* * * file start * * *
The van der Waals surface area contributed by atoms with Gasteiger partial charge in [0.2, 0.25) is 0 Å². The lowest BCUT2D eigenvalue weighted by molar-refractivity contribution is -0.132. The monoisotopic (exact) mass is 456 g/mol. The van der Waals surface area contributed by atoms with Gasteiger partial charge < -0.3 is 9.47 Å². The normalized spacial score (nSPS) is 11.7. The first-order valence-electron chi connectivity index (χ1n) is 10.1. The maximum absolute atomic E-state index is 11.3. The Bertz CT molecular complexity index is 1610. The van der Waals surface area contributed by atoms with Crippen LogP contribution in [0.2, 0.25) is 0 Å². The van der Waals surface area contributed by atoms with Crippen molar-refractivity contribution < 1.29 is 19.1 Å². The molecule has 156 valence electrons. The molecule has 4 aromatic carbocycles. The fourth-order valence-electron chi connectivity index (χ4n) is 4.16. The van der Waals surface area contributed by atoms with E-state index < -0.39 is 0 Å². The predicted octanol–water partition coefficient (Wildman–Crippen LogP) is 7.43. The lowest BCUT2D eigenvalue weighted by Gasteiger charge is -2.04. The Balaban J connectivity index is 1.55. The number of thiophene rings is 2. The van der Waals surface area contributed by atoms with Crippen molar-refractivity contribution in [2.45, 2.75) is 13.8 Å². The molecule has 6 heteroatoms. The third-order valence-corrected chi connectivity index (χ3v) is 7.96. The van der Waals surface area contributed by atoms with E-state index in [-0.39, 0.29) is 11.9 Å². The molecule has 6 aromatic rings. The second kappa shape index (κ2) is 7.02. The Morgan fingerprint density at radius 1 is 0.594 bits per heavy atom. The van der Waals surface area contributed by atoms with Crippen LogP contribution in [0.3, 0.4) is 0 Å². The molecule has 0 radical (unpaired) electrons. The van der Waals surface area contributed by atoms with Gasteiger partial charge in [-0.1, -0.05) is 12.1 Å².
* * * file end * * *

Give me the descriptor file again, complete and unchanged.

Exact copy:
The van der Waals surface area contributed by atoms with Gasteiger partial charge in [0.2, 0.25) is 0 Å². The lowest BCUT2D eigenvalue weighted by molar-refractivity contribution is -0.132. The monoisotopic (exact) mass is 456 g/mol. The van der Waals surface area contributed by atoms with Gasteiger partial charge < -0.3 is 9.47 Å². The normalized spacial score (nSPS) is 11.7. The first-order valence-electron chi connectivity index (χ1n) is 10.1. The maximum absolute atomic E-state index is 11.3. The Bertz CT molecular complexity index is 1610. The van der Waals surface area contributed by atoms with Crippen LogP contribution in [0.2, 0.25) is 0 Å². The van der Waals surface area contributed by atoms with Crippen molar-refractivity contribution < 1.29 is 19.1 Å². The molecule has 156 valence electrons. The molecule has 4 aromatic carbocycles. The fourth-order valence-electron chi connectivity index (χ4n) is 4.16. The van der Waals surface area contributed by atoms with E-state index < -0.39 is 0 Å². The predicted octanol–water partition coefficient (Wildman–Crippen LogP) is 7.43. The lowest BCUT2D eigenvalue weighted by Gasteiger charge is -2.04. The Balaban J connectivity index is 1.55. The number of thiophene rings is 2. The van der Waals surface area contributed by atoms with Crippen molar-refractivity contribution in [2.45, 2.75) is 13.8 Å². The molecule has 6 heteroatoms. The third-order valence-corrected chi connectivity index (χ3v) is 7.96. The van der Waals surface area contributed by atoms with E-state index in [-0.39, 0.29) is 11.9 Å². The molecule has 6 aromatic rings. The second kappa shape index (κ2) is 7.02. The Morgan fingerprint density at radius 1 is 0.594 bits per heavy atom. The van der Waals surface area contributed by atoms with Crippen LogP contribution in [0.3, 0.4) is 0 Å². The molecule has 0 radical (unpaired) electrons. The van der Waals surface area contributed by atoms with Gasteiger partial charge in [-0.1, -0.05) is 12.1 Å².